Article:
Laurene Powell Jobs talks

A rare interview with Steve Jobs' widow.

From David Gelles' "Laurene Powell Jobs Is Putting Her Own Dent in the Universe" in Sunday's New York Times: 

After Mr. Jobs died from cancer, in 2011, she spent several years out of public view. But more recently, Ms. Powell Jobs — the 35th-richest person in the world, worth some $27.5 billion — has begun to exert her influence.

She acquired Pop-Up Magazine and major stakes in the Atlantic magazine and in Monumental Sports, which owns the Washington Wizards and Mystics basketball teams and the Washington Capitals hockey team. She is working with the former education secretary Arne Duncan to reduce gun violence in Chicago. At the Sundance Film Festival this year, a new documentary studio backed by Ms. Powell Jobs made a splash.

It’s a diverse set of concerns, and reflects her belief that issues like poverty, education, personal health and environmental justice are all interconnected.

“When you pull one thread, you get the whole tapestry,” she said. “When you’re working in the social sector, you actually cannot make any lasting forward movement if you’re only focused on one thing.”

Ms. Powell Jobs, 56, is acting with a sense of urgency these days. She believes that President Trump’s statements and policies have unleashed dark forces that are tearing apart the very fabric of society.

My take: A lovely interview. Steve would have been proud. Her step-daughter's memoir, however, paints a very different picture.

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One Comment

  1. Jerry Doyle said:
    “…. Her step-daughter’s memoir, however, paints a very different picture.”

    That is very perceptive of you PED to denote that fact and it shows your fairness in treating folk in a fair and equitable manner. There always are different perspectives on issues because of one’s personal experiences. No one can repudiate Lisa Brennan-Jobs’ perception, her emotions and life experiences with her father and step-family. It is how she perceived it, how she experienced it and how it left an indelible impression on her. It all left Ms. Brennan-Jobs with ambivalent feelings toward her father and step-family. Much of what happened to Lisa happened as a child and these events are inculcated and embedded deeply in her adult persona for the remainder of her life, leaving her to rationalize why they exists and why they occurred.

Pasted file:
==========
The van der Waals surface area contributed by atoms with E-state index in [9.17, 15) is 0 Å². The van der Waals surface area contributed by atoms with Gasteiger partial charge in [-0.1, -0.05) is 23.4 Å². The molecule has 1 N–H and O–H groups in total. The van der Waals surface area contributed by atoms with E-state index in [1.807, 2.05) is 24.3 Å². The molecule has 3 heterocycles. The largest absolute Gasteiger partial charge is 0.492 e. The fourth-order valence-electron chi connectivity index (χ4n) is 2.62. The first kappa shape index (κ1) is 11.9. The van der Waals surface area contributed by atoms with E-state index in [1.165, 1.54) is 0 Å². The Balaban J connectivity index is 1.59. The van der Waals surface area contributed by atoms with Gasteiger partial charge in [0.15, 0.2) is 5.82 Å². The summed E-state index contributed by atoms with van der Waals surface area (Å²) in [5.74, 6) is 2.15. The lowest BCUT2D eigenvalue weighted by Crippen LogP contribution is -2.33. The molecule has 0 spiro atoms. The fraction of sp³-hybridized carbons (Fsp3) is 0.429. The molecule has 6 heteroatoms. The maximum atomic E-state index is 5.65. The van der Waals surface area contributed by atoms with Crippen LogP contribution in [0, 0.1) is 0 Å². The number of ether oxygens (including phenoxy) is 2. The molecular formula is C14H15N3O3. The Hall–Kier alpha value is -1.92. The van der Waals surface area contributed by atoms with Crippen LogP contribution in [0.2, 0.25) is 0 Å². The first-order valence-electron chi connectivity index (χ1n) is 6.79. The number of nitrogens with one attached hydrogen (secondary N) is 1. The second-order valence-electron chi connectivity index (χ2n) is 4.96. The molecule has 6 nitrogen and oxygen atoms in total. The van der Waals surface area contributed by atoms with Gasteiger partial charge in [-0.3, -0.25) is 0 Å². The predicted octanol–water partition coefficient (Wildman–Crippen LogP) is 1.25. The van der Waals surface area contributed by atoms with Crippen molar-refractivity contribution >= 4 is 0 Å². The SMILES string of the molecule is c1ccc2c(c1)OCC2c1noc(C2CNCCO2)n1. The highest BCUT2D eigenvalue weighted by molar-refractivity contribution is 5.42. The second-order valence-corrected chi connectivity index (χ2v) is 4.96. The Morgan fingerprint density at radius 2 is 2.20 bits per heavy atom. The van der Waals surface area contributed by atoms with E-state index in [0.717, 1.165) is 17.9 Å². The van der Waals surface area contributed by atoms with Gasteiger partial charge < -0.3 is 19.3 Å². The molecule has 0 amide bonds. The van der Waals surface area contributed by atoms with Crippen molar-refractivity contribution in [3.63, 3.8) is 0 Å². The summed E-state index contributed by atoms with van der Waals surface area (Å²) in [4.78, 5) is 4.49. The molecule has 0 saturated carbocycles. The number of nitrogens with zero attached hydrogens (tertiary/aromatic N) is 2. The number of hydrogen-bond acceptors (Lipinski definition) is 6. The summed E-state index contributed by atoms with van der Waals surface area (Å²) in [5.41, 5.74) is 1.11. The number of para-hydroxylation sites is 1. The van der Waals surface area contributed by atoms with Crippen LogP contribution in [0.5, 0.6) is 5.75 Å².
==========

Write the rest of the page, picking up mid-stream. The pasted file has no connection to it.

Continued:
Laurene Powell Jobs denoted her belief “…. that issues like poverty, education, personal health and environmental justice all are interconnected.” True! What also is interconnected with her belief is that we also are products of our environments. Ms. Powell Jobs is concern that children from economically, culturally, socially, educationally and environmentally deprived backgrounds are as handicapped in their ability to achieved success as are individuals with severe disabilities needing accommodations to streamline themselves into society as productive citizens. They all need some form of accommodation to achieve in life. So, restructuring those issues for improvement of which Laurene Powell Jobs enumerates will go a long way toward footing those children on a competitive playing field with kids who do not confront such deficits in their formative years.

    Ms. Brennan-Jobs ambivalent feelings toward her father and step-family are “real” to her, and there exists no justifiable basis for anyone to dispute them just as issues pointed out by Ms. Laurene Powell Jobs like poverty, education, personal health and environmental justice are interconnected to affect children’s perception in life who grow-up under these childhood deprivations.

    March 1, 2020

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